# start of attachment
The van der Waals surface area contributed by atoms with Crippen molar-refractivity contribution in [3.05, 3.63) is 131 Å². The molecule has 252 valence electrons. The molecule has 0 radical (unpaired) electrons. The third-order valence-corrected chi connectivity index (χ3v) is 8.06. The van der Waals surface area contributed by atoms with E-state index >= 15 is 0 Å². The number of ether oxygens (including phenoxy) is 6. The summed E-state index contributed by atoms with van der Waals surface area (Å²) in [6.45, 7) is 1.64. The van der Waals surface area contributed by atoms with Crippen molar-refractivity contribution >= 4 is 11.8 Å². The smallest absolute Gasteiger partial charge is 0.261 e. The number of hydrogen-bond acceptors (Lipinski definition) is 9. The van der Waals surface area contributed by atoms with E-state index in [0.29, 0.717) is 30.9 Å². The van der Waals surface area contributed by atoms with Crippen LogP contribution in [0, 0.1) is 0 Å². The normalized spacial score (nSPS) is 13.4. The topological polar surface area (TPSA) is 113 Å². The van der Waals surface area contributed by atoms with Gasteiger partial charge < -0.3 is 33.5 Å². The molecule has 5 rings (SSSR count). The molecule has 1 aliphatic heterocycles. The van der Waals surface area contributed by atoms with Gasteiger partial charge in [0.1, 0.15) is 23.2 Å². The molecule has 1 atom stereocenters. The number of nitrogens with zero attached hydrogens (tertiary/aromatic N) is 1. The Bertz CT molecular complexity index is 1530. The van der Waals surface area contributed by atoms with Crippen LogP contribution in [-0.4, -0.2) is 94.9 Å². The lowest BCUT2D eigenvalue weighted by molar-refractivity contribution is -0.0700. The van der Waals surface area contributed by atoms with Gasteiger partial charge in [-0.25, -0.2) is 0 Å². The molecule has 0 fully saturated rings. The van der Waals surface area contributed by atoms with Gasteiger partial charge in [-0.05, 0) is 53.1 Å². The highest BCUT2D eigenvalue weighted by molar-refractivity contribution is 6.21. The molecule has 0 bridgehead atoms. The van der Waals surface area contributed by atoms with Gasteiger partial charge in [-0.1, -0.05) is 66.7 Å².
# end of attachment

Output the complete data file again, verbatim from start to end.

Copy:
The van der Waals surface area contributed by atoms with Crippen molar-refractivity contribution in [3.05, 3.63) is 131 Å². The molecule has 252 valence electrons. The molecule has 0 radical (unpaired) electrons. The third-order valence-corrected chi connectivity index (χ3v) is 8.06. The van der Waals surface area contributed by atoms with E-state index >= 15 is 0 Å². The number of ether oxygens (including phenoxy) is 6. The summed E-state index contributed by atoms with van der Waals surface area (Å²) in [6.45, 7) is 1.64. The van der Waals surface area contributed by atoms with Crippen molar-refractivity contribution >= 4 is 11.8 Å². The smallest absolute Gasteiger partial charge is 0.261 e. The number of hydrogen-bond acceptors (Lipinski definition) is 9. The van der Waals surface area contributed by atoms with E-state index in [0.29, 0.717) is 30.9 Å². The van der Waals surface area contributed by atoms with Crippen LogP contribution in [0, 0.1) is 0 Å². The normalized spacial score (nSPS) is 13.4. The topological polar surface area (TPSA) is 113 Å². The van der Waals surface area contributed by atoms with Gasteiger partial charge < -0.3 is 33.5 Å². The molecule has 5 rings (SSSR count). The molecule has 1 aliphatic heterocycles. The van der Waals surface area contributed by atoms with Gasteiger partial charge in [0.1, 0.15) is 23.2 Å². The molecule has 1 atom stereocenters. The number of nitrogens with zero attached hydrogens (tertiary/aromatic N) is 1. The Bertz CT molecular complexity index is 1530. The van der Waals surface area contributed by atoms with Crippen LogP contribution in [-0.4, -0.2) is 94.9 Å². The lowest BCUT2D eigenvalue weighted by molar-refractivity contribution is -0.0700. The van der Waals surface area contributed by atoms with Gasteiger partial charge in [-0.25, -0.2) is 0 Å². The molecule has 0 fully saturated rings. The van der Waals surface area contributed by atoms with Gasteiger partial charge in [-0.05, 0) is 53.1 Å². The highest BCUT2D eigenvalue weighted by molar-refractivity contribution is 6.21. The molecule has 0 bridgehead atoms. The van der Waals surface area contributed by atoms with Gasteiger partial charge in [-0.1, -0.05) is 66.7 Å².